This afternoon, I went grocery shopping with Sevrine. We were doing major shopping at HyperCITY, so Jude drove us. While this was not my first experience in an Indian grocery store, it was the first time that I went with an Indian. I learned a number of things on our excursion. Among them that when you leave the supermarket, you should give your receipt to the person at the baggage counter. He reviewed our receipt and handed Sevrine two bottles of Lysol disinfectant. When we got in the car, I asked Sevrine why. Evidently, they do that for promotional items. It is a “marketing gimmick.” Jude’s words, not mine.
But, I learned the most important lesson after our excursion: my place. When Sevrine and I exited the store, Jude was there waiting with the car to put the groceries in the boot (trunk). As we arrived at the flat, he noticed that there was a piece of construction equipment on my side of the car. He hailed one of the garage attendants and (evidently) told him to move the equipment so that I could get out of the car. Admittedly, the only word of what Jude said that I understood was “Madam” (that’s me), but the result of what he said was obvious. The idea that I would squeeze by the equipment was not acceptable. Next, as Jude was unloading the groceries from the boot, I went to pick up one of the bags and take it to the lift (elevator) with me. He said firmly but politely, “Please go stand in the lift.” I was not to lift a finger to help with the groceries. So, I did my part. I got in the lift. As we rode up, I got my keys ready and had them out. When we arrived on our floor, I opened the door and instructed Sevrine to put the groceries away while I took the dogs for a walk.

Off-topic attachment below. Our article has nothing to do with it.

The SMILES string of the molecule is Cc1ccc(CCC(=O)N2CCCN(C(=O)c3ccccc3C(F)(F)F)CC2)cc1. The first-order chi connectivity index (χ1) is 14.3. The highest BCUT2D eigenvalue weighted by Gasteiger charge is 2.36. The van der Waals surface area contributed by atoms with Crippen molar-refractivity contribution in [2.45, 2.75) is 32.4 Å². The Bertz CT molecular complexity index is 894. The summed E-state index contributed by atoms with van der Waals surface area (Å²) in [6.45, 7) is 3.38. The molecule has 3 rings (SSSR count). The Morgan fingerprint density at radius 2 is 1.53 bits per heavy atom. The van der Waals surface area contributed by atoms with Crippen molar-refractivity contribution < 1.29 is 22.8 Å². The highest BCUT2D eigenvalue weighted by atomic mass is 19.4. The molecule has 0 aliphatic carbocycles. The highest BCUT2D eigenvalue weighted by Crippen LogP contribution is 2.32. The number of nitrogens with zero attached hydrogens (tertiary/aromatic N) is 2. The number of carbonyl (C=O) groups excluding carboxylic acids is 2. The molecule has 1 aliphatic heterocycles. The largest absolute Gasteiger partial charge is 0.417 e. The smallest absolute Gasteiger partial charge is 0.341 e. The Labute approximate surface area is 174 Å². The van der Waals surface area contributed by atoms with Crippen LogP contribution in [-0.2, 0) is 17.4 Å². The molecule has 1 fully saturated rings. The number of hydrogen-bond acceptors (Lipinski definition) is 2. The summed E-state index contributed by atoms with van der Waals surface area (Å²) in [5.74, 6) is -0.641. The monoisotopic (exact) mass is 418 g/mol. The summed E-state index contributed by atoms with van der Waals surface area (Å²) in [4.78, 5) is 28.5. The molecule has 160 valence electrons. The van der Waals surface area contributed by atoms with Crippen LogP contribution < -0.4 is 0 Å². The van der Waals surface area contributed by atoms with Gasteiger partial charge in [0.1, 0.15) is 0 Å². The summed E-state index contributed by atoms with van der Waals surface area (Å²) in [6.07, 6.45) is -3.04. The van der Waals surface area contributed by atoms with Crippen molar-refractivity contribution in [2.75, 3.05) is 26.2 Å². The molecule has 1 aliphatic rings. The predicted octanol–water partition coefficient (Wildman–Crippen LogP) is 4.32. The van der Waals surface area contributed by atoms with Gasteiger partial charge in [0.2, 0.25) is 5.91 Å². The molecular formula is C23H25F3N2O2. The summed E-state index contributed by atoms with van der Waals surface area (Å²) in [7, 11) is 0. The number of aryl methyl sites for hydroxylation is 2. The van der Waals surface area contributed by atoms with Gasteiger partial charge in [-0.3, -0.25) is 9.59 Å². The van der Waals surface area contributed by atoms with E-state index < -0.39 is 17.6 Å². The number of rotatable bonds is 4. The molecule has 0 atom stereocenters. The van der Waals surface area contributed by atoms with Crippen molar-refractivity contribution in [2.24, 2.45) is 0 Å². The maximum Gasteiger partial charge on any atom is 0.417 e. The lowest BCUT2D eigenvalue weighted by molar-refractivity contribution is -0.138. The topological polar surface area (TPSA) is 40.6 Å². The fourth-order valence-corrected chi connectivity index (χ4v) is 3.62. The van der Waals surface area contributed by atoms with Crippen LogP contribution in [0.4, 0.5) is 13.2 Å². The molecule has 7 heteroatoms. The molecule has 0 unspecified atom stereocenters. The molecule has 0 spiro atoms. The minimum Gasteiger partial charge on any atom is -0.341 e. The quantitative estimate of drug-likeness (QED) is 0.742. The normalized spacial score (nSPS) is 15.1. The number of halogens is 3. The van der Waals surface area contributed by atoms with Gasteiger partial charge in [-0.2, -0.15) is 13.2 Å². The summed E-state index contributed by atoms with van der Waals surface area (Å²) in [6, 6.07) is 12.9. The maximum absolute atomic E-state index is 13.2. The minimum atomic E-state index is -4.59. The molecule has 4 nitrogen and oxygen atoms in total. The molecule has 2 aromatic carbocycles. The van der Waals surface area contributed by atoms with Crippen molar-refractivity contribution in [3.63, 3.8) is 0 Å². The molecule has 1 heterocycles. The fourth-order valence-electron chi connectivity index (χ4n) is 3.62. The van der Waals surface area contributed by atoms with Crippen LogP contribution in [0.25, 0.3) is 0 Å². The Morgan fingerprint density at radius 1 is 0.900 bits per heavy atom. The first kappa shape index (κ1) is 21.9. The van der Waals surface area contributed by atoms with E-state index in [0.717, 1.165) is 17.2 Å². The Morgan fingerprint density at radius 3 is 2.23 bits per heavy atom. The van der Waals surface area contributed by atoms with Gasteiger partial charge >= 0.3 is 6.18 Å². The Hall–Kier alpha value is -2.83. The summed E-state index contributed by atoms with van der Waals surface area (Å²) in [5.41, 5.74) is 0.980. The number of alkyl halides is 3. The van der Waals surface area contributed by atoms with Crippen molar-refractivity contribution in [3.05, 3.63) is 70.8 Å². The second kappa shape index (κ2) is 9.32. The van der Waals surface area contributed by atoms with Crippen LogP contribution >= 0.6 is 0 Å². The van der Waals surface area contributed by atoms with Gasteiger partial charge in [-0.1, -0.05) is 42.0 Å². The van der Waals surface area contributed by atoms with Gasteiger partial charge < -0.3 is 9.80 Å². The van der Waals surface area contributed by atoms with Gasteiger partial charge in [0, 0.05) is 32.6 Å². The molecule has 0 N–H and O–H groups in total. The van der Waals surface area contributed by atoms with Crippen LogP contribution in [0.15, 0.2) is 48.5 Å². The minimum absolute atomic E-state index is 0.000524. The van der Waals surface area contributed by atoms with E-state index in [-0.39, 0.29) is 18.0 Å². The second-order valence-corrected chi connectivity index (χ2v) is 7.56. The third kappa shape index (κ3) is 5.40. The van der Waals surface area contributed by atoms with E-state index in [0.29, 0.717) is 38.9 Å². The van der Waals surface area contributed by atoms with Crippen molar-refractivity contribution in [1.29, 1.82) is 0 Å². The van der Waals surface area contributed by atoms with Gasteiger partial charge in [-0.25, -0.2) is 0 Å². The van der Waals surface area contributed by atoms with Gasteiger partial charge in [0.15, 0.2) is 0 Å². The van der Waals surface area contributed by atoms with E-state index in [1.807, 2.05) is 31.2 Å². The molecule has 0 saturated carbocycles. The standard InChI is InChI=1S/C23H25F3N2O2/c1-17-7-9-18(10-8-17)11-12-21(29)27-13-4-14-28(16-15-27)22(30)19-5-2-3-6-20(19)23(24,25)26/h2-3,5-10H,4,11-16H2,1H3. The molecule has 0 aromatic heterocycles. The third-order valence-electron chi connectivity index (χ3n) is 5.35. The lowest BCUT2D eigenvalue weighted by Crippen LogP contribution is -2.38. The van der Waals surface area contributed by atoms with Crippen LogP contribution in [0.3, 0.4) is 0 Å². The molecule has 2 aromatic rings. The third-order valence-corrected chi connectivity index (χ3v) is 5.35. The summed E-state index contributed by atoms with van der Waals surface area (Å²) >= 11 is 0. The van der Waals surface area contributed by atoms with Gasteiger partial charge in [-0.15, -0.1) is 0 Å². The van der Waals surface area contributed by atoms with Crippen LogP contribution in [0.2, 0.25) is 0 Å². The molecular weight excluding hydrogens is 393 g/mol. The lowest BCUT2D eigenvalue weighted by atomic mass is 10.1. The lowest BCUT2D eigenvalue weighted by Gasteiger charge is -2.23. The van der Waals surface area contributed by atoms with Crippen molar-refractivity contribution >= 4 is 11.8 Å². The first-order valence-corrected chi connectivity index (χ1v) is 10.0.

The idea that I would not drive to the store, carry my groceries to and from my car, or put them away is contrary to everything I know about being a strong, independent American woman. Brian started working in Mumbai in January, so I was alone in Texas for about three months. During that time, I made many trips to the grocery store by myself. I am perfectly capable of lifting a 40-lb bag of dog food into my car. But, it is not my capabilities that are in question when I do these things for myself. It is Jude’s or Sevrine’s capabilities that I am questioning. As an American, I have no frame of reference for how this employer-employee relationship should work. The closest frame of reference I have is Downton Abbey. Even that does not really reflect the complexity of class relationships here. Let’s hope life in India has a little less drama.